Alexan LoHi Update #3

Let’s take a quick look at Alexan LoHi, one of four Alexan projects by Trammell Crow Residential under construction in the downtown Denver area. The other three are Alexan Arapahoe Square, Alexan 20th Street Station (both early in the construction process) and Alexan Uptown (just about complete). A fourth Alexan project, located at 18th and Market (Alexan LoDo?), is still in the planning stages.

When we last checked in on Alexan LoHi in September, excavation was still underway and the tower crane was being installed. Alexan LoHi will provide 106 new homes to the neighborhood in a five-story building with 10,000 square feet of ground-floor retail at the corner. Here are a few photos from last weekend showing the concrete podium for the retail is up, with the wood-framed upper floors now starting to go vertical.

Left: Corner view at West 32nd and Tejon Street. Middle: Looking east along 32nd toward Tejon Street. Right: View to the south down Tejon toward 32nd.

We’ll check back in a few months to see how the project is coming along. Alexan LoHi is expected to be complete in December 2017.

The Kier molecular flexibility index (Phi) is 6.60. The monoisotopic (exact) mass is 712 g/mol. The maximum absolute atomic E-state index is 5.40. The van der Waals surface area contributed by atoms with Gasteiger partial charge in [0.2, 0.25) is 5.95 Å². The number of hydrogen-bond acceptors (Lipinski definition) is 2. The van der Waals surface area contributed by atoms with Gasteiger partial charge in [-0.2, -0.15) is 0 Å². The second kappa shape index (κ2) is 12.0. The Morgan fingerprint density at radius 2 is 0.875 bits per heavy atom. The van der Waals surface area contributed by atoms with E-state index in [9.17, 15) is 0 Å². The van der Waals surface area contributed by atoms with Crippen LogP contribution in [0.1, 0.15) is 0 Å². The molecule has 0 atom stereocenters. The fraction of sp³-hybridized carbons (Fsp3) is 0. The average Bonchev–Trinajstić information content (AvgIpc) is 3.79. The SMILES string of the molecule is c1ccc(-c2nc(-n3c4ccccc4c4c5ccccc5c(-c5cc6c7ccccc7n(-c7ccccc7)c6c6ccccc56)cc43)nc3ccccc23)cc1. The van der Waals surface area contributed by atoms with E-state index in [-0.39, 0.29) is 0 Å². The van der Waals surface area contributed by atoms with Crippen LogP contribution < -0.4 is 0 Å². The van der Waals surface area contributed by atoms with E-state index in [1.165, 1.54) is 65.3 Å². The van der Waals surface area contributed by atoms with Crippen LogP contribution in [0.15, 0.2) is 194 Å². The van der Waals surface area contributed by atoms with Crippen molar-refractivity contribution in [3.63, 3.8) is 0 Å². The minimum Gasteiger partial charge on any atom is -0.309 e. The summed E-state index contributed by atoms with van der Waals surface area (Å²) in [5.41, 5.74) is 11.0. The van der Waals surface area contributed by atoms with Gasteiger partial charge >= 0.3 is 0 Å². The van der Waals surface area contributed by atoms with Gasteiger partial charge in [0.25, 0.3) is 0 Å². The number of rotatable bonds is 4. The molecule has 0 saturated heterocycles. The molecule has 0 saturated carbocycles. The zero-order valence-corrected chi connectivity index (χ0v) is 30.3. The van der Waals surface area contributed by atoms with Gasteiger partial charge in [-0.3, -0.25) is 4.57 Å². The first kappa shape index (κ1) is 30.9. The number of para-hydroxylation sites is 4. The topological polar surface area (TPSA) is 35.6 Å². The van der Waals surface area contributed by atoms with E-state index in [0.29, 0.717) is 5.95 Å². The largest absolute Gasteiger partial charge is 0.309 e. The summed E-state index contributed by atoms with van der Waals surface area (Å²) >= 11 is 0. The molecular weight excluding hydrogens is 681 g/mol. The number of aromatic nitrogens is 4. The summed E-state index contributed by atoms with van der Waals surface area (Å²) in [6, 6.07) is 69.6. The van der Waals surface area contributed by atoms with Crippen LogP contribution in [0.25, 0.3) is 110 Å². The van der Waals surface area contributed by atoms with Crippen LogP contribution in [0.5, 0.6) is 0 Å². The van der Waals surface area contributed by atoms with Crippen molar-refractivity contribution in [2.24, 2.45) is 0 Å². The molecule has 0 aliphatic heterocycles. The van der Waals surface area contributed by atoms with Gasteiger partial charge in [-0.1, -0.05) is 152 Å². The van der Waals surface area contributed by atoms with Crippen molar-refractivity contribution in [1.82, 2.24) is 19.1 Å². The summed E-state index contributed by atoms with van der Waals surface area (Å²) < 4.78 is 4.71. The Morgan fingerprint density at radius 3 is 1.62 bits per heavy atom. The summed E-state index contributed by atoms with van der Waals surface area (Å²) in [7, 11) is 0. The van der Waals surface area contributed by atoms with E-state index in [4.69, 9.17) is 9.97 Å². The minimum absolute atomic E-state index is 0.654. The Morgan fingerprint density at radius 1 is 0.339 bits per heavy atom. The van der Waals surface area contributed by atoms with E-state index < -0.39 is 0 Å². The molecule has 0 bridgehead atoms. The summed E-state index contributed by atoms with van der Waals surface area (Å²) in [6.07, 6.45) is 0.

By | 2017-10-15T09:40:28+00:00 February 28, 2017|Categories: Highland, Infill, Residential, Urbanism|Tags: |6 Comments


  1. Jason March 1, 2017 at 11:26 am

    I think I’ll always be sad that there was some cool commercial space that they tore down to build this. I wish they could have kept that, and built the apartments above them. I know it would have cost more, but it would have been worth it.

    • DW March 1, 2017 at 3:55 pm

      Anybody know if the historical preservation society tried to prevent this?

  2. The Dirt March 1, 2017 at 1:36 pm

    Anyone know why they didn’t go with the low-gauge steel framing like the Alexan Uptown?

  3. Jeffrey March 2, 2017 at 11:02 am

    I predict that the retail in this building will be chains, no local businesses. That’s the way these big projects go.

  4. James J. March 4, 2017 at 10:44 pm

    I too think it’s sad as well. I used to live 2 blocks from here in the early eighties and I loved the ‘affordable’ independent stores there that gave the neighborhood character and sense of place that was like a statement that ‘we are young urban’ and we uphold what went before us by being the new urban frontier when all new monies were focused on suburban expansion. There’s something to be said for older buildings especially when they can remind people of anything containing history. Those new real urban pioneers that scraped together personal savings to fortify the old are who attracted the later generations of inherited finance to build and not meaning to be too critical but a suburban style urban.

  5. Rye March 13, 2017 at 10:17 am

    No mention of Alexan West Highlands?

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